"Dearest," said I, "you are at perfect liberty to choose your own course, but I cannot contemplate your leaving me without considering myself as the most unhappy of men."

"And if I lose you I should be the most unhappy of women; for if you love me I care not whether we are married or no."

"Very good; but what answer are you going to make."

"You shall see my letter to-morrow. I shall tell him politely but plainly that I love you, that I am yours, that I am happy, and that it is thus impossible for me to accept his flattering propositions. I shall also say that I appreciate his generosity, and that if I were wise I should accept him, but that being the slave of my love for you I can only follow my inclination."

"I think you give an excellent turn to your letter. In refusing such an offer you could not have better reasons than those you give, and it would be absurd to try and persuade him that we are not lovers, as the thing is self-evident. Nevertheless, my darling, the letter saddens me."

"Why, dearest?"

"Because I have not a hundred thousand francs to offer you."

"I despise them; and if you were to offer me such a sum, I should only accept it to lay it at your feet. You are certainly not destined to become miserable, but if that should come to pass, be sure that I should be only too happy to share your misery."

We fell into one another's arms, and love made us taste all its pleasures. Nevertheless, in the midst of bliss, some tinge of sadness gained upon our souls. Languishing love seems to redouble its strength, but it is only in appearance; sadness exhausts love more than enjoyment. Love is a madcap who must be fed on laughter and mirth, otherwise he dies of inanition.

Next day my sweetheart wrote to Lebel in the sense she had decided on, and I felt obliged to write M. de Chavigni a letter in which love, sentiment, and philosophy were mingled. I did not conceal from him that I loved the woman whom Lebel coveted to distraction, but I said that as a man of honour I would rather die than deprive my sweetheart of such solid advantages.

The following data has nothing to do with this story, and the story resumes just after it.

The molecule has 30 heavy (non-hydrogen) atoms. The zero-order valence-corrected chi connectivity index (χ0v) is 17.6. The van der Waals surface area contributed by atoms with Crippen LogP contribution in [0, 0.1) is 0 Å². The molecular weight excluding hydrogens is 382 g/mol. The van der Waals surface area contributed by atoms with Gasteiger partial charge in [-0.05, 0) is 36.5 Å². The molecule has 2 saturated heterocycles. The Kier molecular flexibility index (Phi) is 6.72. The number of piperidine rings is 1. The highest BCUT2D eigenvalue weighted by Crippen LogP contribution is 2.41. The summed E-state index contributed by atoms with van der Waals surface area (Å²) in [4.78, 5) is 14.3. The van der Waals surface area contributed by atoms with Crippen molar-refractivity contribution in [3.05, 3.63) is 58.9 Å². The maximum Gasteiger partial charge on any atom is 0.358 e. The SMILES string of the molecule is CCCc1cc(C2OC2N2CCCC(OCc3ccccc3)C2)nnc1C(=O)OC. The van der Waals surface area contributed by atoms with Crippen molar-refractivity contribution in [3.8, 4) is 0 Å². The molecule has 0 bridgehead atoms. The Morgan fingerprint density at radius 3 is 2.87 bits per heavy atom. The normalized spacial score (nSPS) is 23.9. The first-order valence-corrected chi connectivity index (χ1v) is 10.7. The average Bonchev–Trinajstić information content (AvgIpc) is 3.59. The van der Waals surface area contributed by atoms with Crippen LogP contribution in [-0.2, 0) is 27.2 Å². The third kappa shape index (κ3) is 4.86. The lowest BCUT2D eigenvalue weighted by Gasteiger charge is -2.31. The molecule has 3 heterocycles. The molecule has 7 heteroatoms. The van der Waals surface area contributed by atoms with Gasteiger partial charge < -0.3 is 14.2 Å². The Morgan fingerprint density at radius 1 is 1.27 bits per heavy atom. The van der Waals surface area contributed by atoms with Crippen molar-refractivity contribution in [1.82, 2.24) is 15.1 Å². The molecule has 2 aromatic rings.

My letter delighted the housekeeper, for she was anxious to know what the ambassador thought of the affair, which needed much reflection.

I got on the same day the letters of introduction I had asked Madame d'Urfe to give me, and I determined, to the joy of my dear Dubois, to set out for Lausanne. But we must hark back a little.

When one is sincerely in love, one thinks the beloved object full of deserts, and the mind, the dupe of the feelings, thinks all the world jealous of its bliss.

A. M. de F----, member of the Council of the Two Hundred, whom I had met at Madame de la Saone's, had become my friend. He came to see me and I introduced him to my dear Dubois, whom he treated with the same distinction he would have used towards my wife. He had presented us to his wife, and had come several times to see us with her and her daughter Sara. Sara was only thirteen, but she was extremely precocious, dark complexioned, and full of wit; she was continually uttering naivetes, of which she understood the whole force, although looking at her face one would have thought her perfectly innocent. She excelled in the art of making her father and mother believe in her innocence, and thus she enjoyed plenty of liberty.

Sara had declared that she was in love with my housekeeper, and as her parents laughed at her she lavished her caresses on my dear Dubois. She often came to breakfast with us, and when she found us in bed she would embrace my sweetheart, whom she called her wife, passing her hand over the coverlet to tickle her, telling her that she was her wife, and that she wanted to have a child. My sweetheart laughed and let her go on.

One day I told her jokingly that she would make me jealous, that I thought she really was a man, and that I was going to make sure. The sly little puss told me that I was making a mistake, but her hand seemed rather to guide mine than to oppose it. That made me curious, and my mind was soon set at rest as to her sex.

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